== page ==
We conducted the subgroup analysis and meta-regression to detect the source of heterogeneity, which was presented in Table 2. Stratifying by the time of vitamin D assessment, the HR of prostate cancer-specific mortality was 0.91 (95% CI: 0.88–0.95) for prediagnosis studies and 0.84 (95% CI: 0.58–1.21) for postdiagnosis ones. The HR of all-cause mortality was 0.94 (95% CI: 0.88–0.98) in prediagnosis subgroup. Restricting the analysis among more than 10-year follow-up yielded a HR of 0.92 (95% CI: 0.89–0.96) and 0.94 (95% CI: 0.89–0.98) for prostate cancer-specific mortality and all-cause mortality respectively, which was slightly higher than the overall results. Moreover, there was no evidence of significant heterogeneity between subgroups with the use of meta-regression analyses.
Summary risk estimates of the associations between vitamin D level and prostate cancer mortality.
|Study characteristics||No. of studies||HR||95% CI||I2 (%)||P value 1||P value 2|
|Studies of PCM||6||0.91||0.87–0.97||53.4||0.057|
|Time of vitamin D assessment||0.36|
|Less than 10 years||1|
|More than 10 years||5||0.92||0.89–0.96||0||0.479|
|Studies of ACM||5||0.91||0.84–0.98||68.9||0.012|
|Time of vitamin D assessment||0.246|
|Less than 10 years||2||0.83||0.66–1.04||71.5||0.061|
|More than 10 years||3||0.94||0.89–0.98||53.9||0.114|
P value 1 for heterogeneity within each subgroup. P value 2 for heterogeneity between subgroups with meta-regression analysis.
ACM, all-cause mortality; CI, confidence interval; HR, summary hazard ratio; PCSM, prostate cancer-specific mortality.
The role of circulating 25-hydroxyvitamin D and survival outcomes among prostate cancer patients remains unclear and controversial. This meta-analysis is the first one to focus on the relationship between 25-hydroxyvitamin D and mortality in prostate cancer, involving 7808 participants with survival outcomes. The results calculated from seven eligible studies indicated higher vitamin D level was significantly associated with decreased all-cause mortality and prostate cancer-specific mortality. Further dose–response analysis showed that every 20 nmol/L increment in 25-hydroxyvitamin D level was associated with a 9% lower risk of all-cause mortality and prostate cancer-specific mortality. By conducting the subgroup analysis, we found the results were consistent in prediagnosis and more than 10-year follow-up subgroups. The assessment of vitamin D before diagnosis was more likely to get rid of the influence of prostate cancer on the level of vitamin D and long follow-up time enabled researchers to calculate the outcome events more precisely. Based on the above findings, we conclude that higher circulating vitamin D level is associated with a lower risk of death from prostate cancer.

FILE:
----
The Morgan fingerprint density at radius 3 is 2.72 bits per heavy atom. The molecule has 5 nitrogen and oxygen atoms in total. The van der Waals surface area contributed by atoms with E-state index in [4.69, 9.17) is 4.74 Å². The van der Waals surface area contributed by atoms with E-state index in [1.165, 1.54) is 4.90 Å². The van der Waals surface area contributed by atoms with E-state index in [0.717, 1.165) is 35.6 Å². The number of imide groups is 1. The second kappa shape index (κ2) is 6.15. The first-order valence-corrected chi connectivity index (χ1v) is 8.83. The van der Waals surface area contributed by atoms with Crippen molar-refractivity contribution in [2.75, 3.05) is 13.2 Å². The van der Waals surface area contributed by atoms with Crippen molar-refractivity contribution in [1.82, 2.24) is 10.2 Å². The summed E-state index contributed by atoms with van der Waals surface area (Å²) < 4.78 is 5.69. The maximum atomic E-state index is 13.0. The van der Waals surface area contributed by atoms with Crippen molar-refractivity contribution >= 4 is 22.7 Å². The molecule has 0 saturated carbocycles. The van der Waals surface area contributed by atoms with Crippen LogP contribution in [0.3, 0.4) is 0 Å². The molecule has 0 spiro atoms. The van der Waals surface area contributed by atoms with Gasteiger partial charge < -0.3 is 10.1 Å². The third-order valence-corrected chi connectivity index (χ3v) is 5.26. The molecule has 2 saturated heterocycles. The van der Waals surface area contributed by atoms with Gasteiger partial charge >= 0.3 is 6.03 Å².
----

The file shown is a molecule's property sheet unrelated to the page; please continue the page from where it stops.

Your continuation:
Numerous experimental studies have been done to elucidate the mechanism by which vitamin D affect the prostate cancer survival. According to previous studies, 1,25(OH)2D could cause cell cycle arrest and induce apoptosis, inhibiting cell proliferation in several prostate cancer cell lines (38, 39, 40). 1,25(OH)2D played a protective role in preventing normal human prostate epithelial cell lines from oxidative stress in since it increased both the expression and activity of antioxidants, such as glucose-6-phosphate dehydrogenase and glutathione (41). Ben-Shoshan and colleagues demonstrated that 1,25(OH)2D inhibited angiogenesis by reducing HIF-1α expression in various human prostate cancer cell lines (42). In terms of animal model evidence, Ray and colleagues indicated that a diet deficient in vitamin D rather than vitamin D-sufficient diet accelerated growth of human prostate cancers insensitive to androgen therapy in athymic mice (43). Another study reported that a higher vitamin D3-supplemented diet led to significant tumor shrinkage in mice bearing PC-3 prostate cancer xenografts (44). Moreover, vitamin D could prevent the metastasis of prostate cancer according to several animal and cell experiments (45, 46). Therefore, there is some evidence supporting the protective effect of vitamin D in prostate cancer. However, the underlying molecular mechanisms are still not fully clarified, and more studies are needed to explore them.